I'm delighted to say that the ICE Council is very supportive of the project and we're exploring ways to deliver on the common vision.
How you can get involved
This is by no means an exhaustive plan but a set of first steps required to start bringing about the change.
It's an innovative approach that aims at transforming how the industry works with communities. It will take time, but I'm convinced that we, at the ICE, are best placed to take on a leadership role, and help our industry deliver more inclusive communities that are driven by users’ needs.
Our initial plan is as follows:
- A draft of good practice guidance on community engagement focused on the regulated water industry. Based on case studies from across the industry, this is a first step in sharing good practice.
- Setting up an ICE Community of Practice (CoP) on community engagement in delivering infrastructure projects.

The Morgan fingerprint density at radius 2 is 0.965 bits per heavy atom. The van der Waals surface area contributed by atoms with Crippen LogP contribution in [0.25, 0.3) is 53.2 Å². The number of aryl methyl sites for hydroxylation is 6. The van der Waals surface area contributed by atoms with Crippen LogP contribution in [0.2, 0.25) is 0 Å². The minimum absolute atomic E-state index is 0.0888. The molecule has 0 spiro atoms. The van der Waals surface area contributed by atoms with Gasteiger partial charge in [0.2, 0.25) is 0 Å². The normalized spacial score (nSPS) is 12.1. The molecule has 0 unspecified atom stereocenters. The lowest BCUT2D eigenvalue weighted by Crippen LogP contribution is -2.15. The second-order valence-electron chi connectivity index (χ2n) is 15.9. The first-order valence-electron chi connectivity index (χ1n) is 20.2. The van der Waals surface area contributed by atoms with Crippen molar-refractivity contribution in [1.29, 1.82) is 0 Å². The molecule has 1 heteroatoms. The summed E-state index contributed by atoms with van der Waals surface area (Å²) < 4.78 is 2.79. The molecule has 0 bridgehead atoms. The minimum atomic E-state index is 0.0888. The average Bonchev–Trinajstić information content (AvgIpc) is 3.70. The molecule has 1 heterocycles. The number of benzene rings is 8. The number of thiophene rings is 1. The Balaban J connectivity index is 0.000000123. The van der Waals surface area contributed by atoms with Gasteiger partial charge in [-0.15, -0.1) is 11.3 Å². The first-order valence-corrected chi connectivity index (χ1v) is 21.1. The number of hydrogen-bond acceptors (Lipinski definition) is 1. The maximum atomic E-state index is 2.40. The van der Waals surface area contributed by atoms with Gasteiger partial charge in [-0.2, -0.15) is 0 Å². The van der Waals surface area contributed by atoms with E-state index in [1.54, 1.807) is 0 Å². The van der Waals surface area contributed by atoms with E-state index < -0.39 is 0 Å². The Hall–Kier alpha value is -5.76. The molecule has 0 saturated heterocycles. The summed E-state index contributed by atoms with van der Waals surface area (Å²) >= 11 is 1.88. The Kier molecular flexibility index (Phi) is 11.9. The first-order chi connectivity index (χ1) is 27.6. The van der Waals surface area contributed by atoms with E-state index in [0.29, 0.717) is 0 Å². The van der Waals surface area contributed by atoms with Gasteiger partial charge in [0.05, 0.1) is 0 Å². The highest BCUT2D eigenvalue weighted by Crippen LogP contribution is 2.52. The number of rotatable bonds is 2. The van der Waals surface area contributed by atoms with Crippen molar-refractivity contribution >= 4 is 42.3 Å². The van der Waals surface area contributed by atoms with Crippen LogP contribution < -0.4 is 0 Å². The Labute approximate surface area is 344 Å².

- This will be a great opportunity for practitioners from various sectors, not only civil engineers, to come together and share their experiences in working with the public. Keep following the ICE’s news – you'll soon hear more about how to get involved in the CoP.
- Embedding good practice
- We'd like to partner with three to four infrastructure projects next year, which will trial the methods from this guidance and share lessons learnt through the ICE to the wider community.
- Industry–wide debate on community and stakeholder engagement in delivery of infrastructure projects
And before you move on, I'd like you to ask yourself, how can your organisation or your project benefit from more hands-on engagement with communities?